Expression of CD97 and adhesion molecules on circulating leukocytes in patients undergoing coronary artery bypass surgery

B. Gasz, L. Lenard, L. Benko, B. Borsiczky, Z. Szanto, J. Lantos, S. Szabados, N. Alotti, L. Papp, E. Roth

Research output: Contribution to journalArticle

11 Citations (Scopus)

Abstract

Objective: Leukocyte activation is thought to be responsible for the adverse effects and postoperative complications following cardiopulmonary bypass (CPB). A novel cell surface molecule, CD97, is a sensitive marker of leukocyte and primary lymphocyte activation. The present study aimed to determine the activation of different leukocyte subsets by comparing the expression of CD97 and adhesion molecules (CD11, CD18) in patients receiving coronary surgery with or without CPB. Methods: 30 patients were enrolled and scheduled for coronary bypass surgery under CPB (20 patients, group A) and with off-pump (OP) operation (10 patients, group B). Blood samples were taken before and during surgery, and over the following first week. Results: Here, we report an early decrease in CD97 expression of granulocytes (PMN) and monocytes (MC) followed by an intensive increase reaching the maximum on postoperative days 2 and 3 in patients operated with CPB. The rate of active CD97-positive lymphocytes showed a marked, gradual increase until postoperative day 3 and remained elevated up to day 7 after CPB. OP surgery resulted in moderate alteration in the presence of CD97 on PMN, MC and lymphocytes. The expression of adhesion molecules was similar to CD97 in all leukocyte subsets. Conclusion: The findings about CD97 expression suggest considerable leukocyte activation following coronary bypass with CPB compared to OP surgery. The collected data show that the lymphocytes are highly activated and involved in leukocyte sequestration after CPB. Moreover, the importance of CD97 in CPB-related inflammatory response can be stated.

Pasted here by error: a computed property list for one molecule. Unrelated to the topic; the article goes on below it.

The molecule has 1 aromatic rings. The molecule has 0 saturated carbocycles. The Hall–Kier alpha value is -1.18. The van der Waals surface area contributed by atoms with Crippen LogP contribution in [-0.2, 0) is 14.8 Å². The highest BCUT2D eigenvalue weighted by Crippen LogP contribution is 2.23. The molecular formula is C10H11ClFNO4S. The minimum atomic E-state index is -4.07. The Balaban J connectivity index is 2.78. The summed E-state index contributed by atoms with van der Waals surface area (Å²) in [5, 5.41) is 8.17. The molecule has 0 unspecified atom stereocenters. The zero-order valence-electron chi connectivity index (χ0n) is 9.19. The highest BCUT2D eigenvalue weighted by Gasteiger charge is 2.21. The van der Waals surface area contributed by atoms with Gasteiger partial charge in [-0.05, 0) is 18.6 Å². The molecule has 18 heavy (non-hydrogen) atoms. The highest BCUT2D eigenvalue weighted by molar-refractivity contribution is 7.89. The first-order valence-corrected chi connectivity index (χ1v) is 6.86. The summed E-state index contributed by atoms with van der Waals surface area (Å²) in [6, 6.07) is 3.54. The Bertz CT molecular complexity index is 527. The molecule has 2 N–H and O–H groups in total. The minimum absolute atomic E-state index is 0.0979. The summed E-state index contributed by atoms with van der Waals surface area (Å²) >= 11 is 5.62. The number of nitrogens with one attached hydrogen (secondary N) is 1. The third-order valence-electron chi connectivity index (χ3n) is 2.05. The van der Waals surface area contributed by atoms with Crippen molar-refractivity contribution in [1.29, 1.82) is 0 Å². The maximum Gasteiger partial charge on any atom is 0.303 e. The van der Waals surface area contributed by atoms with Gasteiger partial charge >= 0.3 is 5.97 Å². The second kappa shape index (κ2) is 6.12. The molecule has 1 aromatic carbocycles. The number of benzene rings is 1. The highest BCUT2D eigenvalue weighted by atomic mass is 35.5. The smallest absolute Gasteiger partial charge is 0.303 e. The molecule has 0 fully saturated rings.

Original languageEnglish
Pages (from-to)281-289
Number of pages9
JournalEuropean Surgical Research
Volume37
Issue number5
DOIs
Publication statusPublished - Sep 1 2005

    Fingerprint

Keywords

  • Adhesion molecules
  • Cardiopulmonary bypass
  • Cardiovascular surgery
  • Inflammatory response
  • White blood cell activation

ASJC Scopus subject areas

  • Surgery

Cite this